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The skin at the insertion site (usually the groin) is numbed with a local anesthetic. A needle puncture is made so the catheter can be inserted.
A guide wire is inserted through the guiding catheter (a thin, flexible tube) and moved to the narrow spot in your artery. Your doctor tracks its movement on an angiogram, a special kind of X-ray.
Then, a special atherectomy catheter carrying a grinding device is positioned at the narrow spot in your coronary artery.
An abrasive burr near the tip of the catheter grinds the plaque into small particles that float harmlessly away in the bloodstream.
Contact your doctor if you have any of the following:
You have angina (chest pain).
The insertion site has pain, swelling, redness, bleeding, or drainage.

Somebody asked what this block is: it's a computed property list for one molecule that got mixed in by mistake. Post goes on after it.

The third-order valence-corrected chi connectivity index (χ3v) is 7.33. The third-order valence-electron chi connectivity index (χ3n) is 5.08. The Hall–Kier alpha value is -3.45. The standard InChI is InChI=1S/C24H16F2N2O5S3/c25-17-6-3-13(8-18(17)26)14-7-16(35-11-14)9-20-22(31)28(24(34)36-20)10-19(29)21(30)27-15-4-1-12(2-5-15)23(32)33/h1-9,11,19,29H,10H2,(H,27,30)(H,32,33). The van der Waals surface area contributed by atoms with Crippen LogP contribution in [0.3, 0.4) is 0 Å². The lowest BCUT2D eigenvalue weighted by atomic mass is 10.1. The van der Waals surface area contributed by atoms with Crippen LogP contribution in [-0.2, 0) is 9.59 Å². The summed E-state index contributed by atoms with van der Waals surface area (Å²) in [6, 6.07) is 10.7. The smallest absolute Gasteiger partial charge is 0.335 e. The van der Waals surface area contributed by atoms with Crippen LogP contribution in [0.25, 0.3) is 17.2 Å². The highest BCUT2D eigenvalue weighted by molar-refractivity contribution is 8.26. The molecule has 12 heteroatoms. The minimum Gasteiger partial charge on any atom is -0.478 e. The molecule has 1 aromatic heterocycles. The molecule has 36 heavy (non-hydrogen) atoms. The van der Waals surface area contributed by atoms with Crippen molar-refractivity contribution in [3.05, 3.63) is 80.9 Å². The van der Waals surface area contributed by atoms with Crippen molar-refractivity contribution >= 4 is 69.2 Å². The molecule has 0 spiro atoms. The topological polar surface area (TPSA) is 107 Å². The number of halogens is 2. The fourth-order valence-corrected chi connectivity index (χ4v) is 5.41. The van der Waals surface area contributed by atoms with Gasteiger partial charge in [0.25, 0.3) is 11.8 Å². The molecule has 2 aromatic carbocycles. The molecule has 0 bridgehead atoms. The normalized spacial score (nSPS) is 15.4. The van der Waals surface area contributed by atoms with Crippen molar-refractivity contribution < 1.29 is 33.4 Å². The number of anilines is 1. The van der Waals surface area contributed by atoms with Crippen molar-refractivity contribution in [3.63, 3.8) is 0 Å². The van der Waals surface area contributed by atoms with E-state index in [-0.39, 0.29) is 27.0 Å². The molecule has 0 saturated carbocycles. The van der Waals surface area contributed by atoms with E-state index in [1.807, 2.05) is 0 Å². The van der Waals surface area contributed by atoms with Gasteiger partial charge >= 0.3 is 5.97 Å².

You have severe pain, coldness, or a bluish color in the leg or arm that held the catheter.
You experience blood in your urine, black or tarry stools, or any other kind of bleeding.
You have a fever over 101°F (38.3°C).
Your doctor or nurse will tell you how long to lie down and keep the insertion site still.
If the insertion site was in your groin, you may need to lie down with your leg still for several hours.
A nurse will check the insertion site and your blood pressure. Before going home, you may have a chest X-ray and other tests.
You usually remain in the hospital for several hours or overnight.
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